The Celery Chapter is no longer included in the hard copy version of this publication. This website is the most up-to-date version of the celery chapter.
17.1 Recommended Varieties
Utah 52-70 (Resistant to Fusarium Race II)
Florida 683 (Susceptible to Fusarium Race II)
Picador (Resistant to Fusarium Race II)
17.2 Planting Methods
Celery has the highest yields and develops top quality under moderately cool temperatures (55° to 75°F), good soil moisture, and relatively high humidity. The usual planting period is May 1 through June 30. Transplants are grown in greenhouses or imported from Florida. For those transplants in soil, see Chapter 9 Transplant Production. Night temperatures must be kept above 55°F to lessen the danger of bolting, particularly when plants are to be used for early planting. From 30,000 to 45,000 plants are set per acre; an ounce of seed yields about 15,000 transplants.
Maintain a pH of 6.0 to 6.5. See Table 17.1 (below) for the recommended rates of nitrogen, phosphorus, and potassium.
Magnesium deficiency may cause yellowing of certain varieties on organic soils. Apply ten to 15 pounds of Epsom salts in 100 gallons of water per acre and spray at ten to 14 day intervals. Epsom salts can be added safely to most fungicide sprays. Soil applications are not effective.
Blackheart may be caused by low calcium levels in plants, drought, or high soil potassium. Directed sprays of calcium chloride or calcium nitrate (five to ten pounds per 100 gallons of water per acre) every seven to ten days are effective. Boron deficiency causes cracked stems or cat scratches on petioles.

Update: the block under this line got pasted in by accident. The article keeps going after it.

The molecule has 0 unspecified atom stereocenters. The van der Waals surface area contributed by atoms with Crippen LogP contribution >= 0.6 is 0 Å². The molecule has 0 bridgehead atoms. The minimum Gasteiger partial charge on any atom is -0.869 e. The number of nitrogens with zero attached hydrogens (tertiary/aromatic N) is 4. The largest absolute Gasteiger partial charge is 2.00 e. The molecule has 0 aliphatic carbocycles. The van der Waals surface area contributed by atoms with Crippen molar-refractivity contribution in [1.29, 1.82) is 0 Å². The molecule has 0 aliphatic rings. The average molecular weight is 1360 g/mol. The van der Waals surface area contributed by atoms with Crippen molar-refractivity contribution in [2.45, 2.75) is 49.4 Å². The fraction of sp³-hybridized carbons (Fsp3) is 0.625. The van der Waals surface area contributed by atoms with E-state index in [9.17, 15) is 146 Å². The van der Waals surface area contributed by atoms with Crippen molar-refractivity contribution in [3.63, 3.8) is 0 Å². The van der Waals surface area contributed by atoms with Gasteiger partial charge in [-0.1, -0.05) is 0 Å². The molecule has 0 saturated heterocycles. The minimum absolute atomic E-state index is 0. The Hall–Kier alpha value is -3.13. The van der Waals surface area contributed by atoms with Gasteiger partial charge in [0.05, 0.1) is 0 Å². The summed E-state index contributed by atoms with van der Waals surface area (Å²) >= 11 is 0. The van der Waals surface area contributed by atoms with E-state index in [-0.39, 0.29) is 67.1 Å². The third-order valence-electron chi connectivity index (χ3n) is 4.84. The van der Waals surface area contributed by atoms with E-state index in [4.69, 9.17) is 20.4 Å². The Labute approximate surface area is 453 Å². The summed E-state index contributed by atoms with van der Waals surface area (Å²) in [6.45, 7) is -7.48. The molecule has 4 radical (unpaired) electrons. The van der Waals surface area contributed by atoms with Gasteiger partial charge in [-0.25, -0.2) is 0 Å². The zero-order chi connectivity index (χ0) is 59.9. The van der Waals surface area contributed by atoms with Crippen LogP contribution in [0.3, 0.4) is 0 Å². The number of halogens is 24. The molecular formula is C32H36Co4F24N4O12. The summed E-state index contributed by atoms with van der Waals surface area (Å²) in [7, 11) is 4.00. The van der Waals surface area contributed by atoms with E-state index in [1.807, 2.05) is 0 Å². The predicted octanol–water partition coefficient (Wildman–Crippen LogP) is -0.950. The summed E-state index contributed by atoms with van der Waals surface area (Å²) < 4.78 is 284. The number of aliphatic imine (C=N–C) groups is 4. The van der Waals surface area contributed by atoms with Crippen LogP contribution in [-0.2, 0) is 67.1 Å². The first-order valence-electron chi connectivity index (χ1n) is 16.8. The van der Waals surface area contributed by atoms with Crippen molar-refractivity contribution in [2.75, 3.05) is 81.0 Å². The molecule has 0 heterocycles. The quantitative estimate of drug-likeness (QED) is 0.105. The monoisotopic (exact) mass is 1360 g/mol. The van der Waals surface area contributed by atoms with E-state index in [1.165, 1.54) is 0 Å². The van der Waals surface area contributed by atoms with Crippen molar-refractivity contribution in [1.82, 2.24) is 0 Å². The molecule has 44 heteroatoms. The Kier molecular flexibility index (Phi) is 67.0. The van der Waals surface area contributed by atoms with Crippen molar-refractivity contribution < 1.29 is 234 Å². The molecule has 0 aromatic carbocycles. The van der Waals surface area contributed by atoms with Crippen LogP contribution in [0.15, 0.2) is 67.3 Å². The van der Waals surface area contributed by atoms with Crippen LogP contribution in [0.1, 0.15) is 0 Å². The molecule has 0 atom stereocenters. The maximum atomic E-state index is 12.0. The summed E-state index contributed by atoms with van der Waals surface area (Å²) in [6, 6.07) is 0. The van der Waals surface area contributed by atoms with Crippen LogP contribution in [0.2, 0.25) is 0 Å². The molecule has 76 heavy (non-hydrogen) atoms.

Boron deficiency is most common on alkaline mucks and with certain varieties. Apply 2 1/2 pounds of boron per acre in fertilizer where the problem exists. In an emergency, spray 1/4 pound of boron per 100 gallons of water per acre.
- Cornell cover crop decision tool
- Test soil samples at the Cornell Nutrient Analysis Lab
- Comprehensive Assessment of Soil Health
- Comprehensive Assessment of Soil Health – The Cornell Framework Manual
- Building Soils for Better Crops
- Managing Cover Crops Profitably
|N pounds/acre||P2O5 pounds/acre||K2O pounds/acre||Comments|
|Soil Phosphorus Level||Soil Potassium Level|
|50||150||100||50||240||180||120||Broadcast and disk-in.|
|40-50||0||0||0||0||0||0||Apply 3 to 4 weeks after planting.|
|40-50||0||0||0||0||0||0||Apply 7 to 8 weeks after planting; not necessary on muck soil.|
Under satisfactory growing conditions, celery reaches marketable size 85 to 100 days from transplanting. Although special blanching practices can improve color and eating quality, they are seldom used today. The crop is usually cut by hand, and larger growers often do the washing, grading, and packing in the field using large portable equipment. Celery should be cooled quickly to temperatures below 45°F by hydrocooling, vacuum cooling, icing, or other means of refrigeration and can be held a few weeks or more if storage is near 32°F with high humidity. A yield of 1,000 or more 60 pound crates per acre is good.
- National Good Agricultural Practices
- USDA grade standards for fresh celery
- USDA Agricultural Marketing Service site
- Current wholesale prices from US markets
- UC Davis post harvest guide for celery
- Marketing Strategies for Farmers and Ranchers
17.5 Disease Management
17.5.1 Basal Stalk Rot and Pink Rot
17.5.2 Cucumber Mosaic Virus
17.5.3 Fusarium Yellows
17.5.4 Early Leaf Blight and Late Leaf Blight
17.6 Insect Management
- Manage Insects on Your Farm: A Guide to Ecological Strategies
- A Whole-Farm Approach to Managing Pests
17.6.1 Tarnished Plant Bug
17.6.3 Cabbage Looper
17.6.4 Beet Armyworm
17.6.5 Fall Armyworm
- Biological Control: A Guide to Natural Enemies in North America
- IPM Vegetable Fact Sheets
- Virginia Tech Weed Identification Guide
- Plant Disease Diagnosis Clinic
- Vegetable MD Online
- Measuring Environmental Impact of Pesticides
- Northeast IPM Center
- Cornell Soil Health website and manual
- USDA Sustainable Agriculture Research and Education Publications (SARE)
- Appropriate Technology Transfer for Rural Areas (ATTRA)
- Take on-line courses in IPM for pesticide recertification credits
- Cornell Cooperative Extension Pesticide Management Education Program
Maintained by Abby Seaman, New York State IPM Program. Last modified 2019.